Firefighters and residents speak of district's two huge fires

The fire in Smallford on Sunday

The fire in Smallford on Sunday

First published in News St Albans & Harpenden Review: Photograph of the Author by , Senior Reporter

Firefighters and residents who watched as huge fires broke out in the district have told the Review what it was like at the scene.

Smoke clouds rose about the city on Sunday when two massive fires started.

Firefighters are still tackling the fire at a recycling centre in Potters Crouch.

Lucy Hunt, a student from Oaklands College, lives in nearby Claudian Place and saw the smoke from her window.

The 16-year-old said: "I have never seen anything like it before.

"If you didn’t know there was a fire you would think it was snowing because there was so many flakes and ash in the sky.

"Cars on the M1 were slowing down to look at the orange flames and glow."

Heavy traffic congestion has surrounded the city since the fire as smoke and embers from the blaze meant two busy roads had to be closed.

The A414 and the A4147 have now reopened, but the emergency services are monitoring the situation.

Helen Buckell, one of the firefighters from the St Albans station, said: "It is quite a big fire in its dimensions and we are dealing with large stacks of wood, so it is going to take a while to put out.

"Initially it was smoking and the wood was smouldering away but eventually the fire broke through it."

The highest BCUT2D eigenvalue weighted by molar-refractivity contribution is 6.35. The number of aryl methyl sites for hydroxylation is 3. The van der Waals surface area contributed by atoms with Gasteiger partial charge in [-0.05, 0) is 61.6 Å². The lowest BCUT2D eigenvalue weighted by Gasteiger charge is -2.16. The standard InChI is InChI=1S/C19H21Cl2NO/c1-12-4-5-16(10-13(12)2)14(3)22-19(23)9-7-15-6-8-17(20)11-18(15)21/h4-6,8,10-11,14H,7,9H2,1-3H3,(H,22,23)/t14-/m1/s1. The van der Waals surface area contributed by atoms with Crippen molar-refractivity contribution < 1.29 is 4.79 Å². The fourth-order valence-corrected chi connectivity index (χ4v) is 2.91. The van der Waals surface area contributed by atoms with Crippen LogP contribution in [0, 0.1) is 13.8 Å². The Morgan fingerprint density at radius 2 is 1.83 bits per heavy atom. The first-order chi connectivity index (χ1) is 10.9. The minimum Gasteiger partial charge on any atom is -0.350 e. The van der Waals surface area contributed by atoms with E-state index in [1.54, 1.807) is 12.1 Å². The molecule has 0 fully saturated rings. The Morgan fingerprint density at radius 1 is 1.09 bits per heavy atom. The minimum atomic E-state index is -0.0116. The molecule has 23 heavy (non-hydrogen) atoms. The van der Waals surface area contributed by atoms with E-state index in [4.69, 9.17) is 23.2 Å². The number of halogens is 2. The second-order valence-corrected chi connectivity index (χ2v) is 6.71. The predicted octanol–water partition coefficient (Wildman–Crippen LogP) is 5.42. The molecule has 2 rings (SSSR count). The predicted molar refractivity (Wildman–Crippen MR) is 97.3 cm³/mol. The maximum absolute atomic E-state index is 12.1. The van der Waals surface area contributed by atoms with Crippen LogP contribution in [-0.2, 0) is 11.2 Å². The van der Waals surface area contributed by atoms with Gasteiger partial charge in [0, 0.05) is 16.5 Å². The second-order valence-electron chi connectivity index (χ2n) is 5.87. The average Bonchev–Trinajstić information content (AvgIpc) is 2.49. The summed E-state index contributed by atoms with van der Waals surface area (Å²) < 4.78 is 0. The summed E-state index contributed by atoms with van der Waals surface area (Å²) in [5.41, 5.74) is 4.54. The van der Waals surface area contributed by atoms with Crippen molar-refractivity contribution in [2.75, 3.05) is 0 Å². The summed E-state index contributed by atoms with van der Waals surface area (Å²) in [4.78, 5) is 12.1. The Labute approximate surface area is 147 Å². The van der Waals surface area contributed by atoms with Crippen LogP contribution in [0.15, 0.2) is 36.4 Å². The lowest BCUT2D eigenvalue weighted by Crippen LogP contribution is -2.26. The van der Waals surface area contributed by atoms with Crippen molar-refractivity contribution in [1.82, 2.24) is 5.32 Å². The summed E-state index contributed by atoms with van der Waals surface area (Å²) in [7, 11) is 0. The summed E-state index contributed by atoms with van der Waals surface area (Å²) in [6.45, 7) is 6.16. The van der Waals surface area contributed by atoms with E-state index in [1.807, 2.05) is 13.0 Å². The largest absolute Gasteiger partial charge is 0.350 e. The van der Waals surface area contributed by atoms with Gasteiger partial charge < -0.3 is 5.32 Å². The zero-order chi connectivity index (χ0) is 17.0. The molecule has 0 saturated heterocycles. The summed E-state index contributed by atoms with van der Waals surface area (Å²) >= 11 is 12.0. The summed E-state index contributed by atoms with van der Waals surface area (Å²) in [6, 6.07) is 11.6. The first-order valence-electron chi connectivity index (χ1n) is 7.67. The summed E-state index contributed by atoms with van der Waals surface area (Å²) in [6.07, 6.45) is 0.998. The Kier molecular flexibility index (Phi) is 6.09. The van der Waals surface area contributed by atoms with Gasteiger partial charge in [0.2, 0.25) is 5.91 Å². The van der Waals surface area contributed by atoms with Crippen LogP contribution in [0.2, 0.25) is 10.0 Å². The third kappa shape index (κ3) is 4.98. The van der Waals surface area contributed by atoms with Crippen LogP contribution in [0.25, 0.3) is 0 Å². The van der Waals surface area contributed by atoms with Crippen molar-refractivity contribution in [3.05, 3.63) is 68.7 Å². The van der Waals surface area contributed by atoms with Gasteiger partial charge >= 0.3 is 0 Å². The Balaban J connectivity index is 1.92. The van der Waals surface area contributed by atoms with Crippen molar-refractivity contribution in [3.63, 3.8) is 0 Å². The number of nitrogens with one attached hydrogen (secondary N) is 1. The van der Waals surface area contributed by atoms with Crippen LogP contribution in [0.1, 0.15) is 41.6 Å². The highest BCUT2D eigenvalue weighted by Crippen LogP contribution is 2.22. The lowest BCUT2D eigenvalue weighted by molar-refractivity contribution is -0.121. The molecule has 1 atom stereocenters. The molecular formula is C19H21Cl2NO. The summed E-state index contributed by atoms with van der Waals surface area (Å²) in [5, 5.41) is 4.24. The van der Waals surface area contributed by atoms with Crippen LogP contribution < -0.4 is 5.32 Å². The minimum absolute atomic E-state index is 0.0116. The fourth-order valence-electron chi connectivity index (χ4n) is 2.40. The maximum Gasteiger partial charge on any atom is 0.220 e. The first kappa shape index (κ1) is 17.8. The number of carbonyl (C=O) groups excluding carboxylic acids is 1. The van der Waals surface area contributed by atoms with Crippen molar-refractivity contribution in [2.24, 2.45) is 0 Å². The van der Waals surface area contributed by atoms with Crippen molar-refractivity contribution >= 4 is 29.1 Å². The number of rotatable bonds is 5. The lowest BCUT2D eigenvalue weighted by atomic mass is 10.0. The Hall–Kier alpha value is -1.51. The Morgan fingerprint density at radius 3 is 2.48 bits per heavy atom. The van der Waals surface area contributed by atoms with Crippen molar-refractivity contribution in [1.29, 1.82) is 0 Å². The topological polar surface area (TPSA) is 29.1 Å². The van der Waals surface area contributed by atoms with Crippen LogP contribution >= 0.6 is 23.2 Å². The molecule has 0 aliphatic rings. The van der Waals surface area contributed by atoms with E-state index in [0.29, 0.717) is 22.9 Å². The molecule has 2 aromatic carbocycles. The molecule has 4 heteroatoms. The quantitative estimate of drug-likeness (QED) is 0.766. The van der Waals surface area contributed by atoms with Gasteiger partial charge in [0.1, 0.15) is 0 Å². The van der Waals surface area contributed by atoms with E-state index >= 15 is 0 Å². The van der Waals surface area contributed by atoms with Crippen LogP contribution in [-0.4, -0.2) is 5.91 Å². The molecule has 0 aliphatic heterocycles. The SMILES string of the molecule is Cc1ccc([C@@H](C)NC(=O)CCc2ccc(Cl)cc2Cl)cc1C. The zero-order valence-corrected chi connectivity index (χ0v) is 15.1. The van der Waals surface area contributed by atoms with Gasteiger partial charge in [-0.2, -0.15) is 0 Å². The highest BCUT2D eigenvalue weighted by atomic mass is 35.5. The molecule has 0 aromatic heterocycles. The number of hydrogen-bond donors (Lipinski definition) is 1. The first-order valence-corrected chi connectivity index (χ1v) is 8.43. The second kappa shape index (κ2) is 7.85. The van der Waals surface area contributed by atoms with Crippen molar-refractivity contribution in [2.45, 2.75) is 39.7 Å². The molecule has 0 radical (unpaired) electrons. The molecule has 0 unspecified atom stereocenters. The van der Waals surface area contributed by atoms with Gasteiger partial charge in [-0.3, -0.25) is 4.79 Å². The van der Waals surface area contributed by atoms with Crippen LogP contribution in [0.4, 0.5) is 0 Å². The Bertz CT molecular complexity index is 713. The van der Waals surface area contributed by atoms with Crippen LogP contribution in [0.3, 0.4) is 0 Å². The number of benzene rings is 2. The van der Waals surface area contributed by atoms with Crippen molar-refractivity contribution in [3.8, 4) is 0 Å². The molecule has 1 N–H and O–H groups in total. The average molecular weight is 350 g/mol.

Fire crews were also called to another blaze at a horticultural nursery in Smallford on Sunday afternoon.

It took more than ten hours to put the fire out.

Trevor Ray, watch commander on white watch from St Albans, attended the scene and explained the difficulty of putting out the fire.

He said: "Our biggest problem was the supply of water used to put out the fire.

"Because it was such a big fire, we needed a big supply of water and the premises we were at made it very difficult to find a good pressure.

"Many of the plastic trays, I believe used to transport their goods, were extremely damaged because of the fire and I expect there has been a huge loss.

"Members of our crew had to wear breathing apparatus to tackle the blaze, because the scene was heavily toxic."

Thermal image cameras were also used to check for fire hot spots.

Resident Raymond Watson saw the smoke from his window and walked down to the site to find out what was going on.

He said: "I noticed a massive plume of smoke. It was about five or six houses high.

"When it first started it was really black. The fire was obviously going some. There was obviously a lot of material there going up.

"By the time I got to there the fire crews were there and they had started to get it under control. The smoke was a lot lighter."

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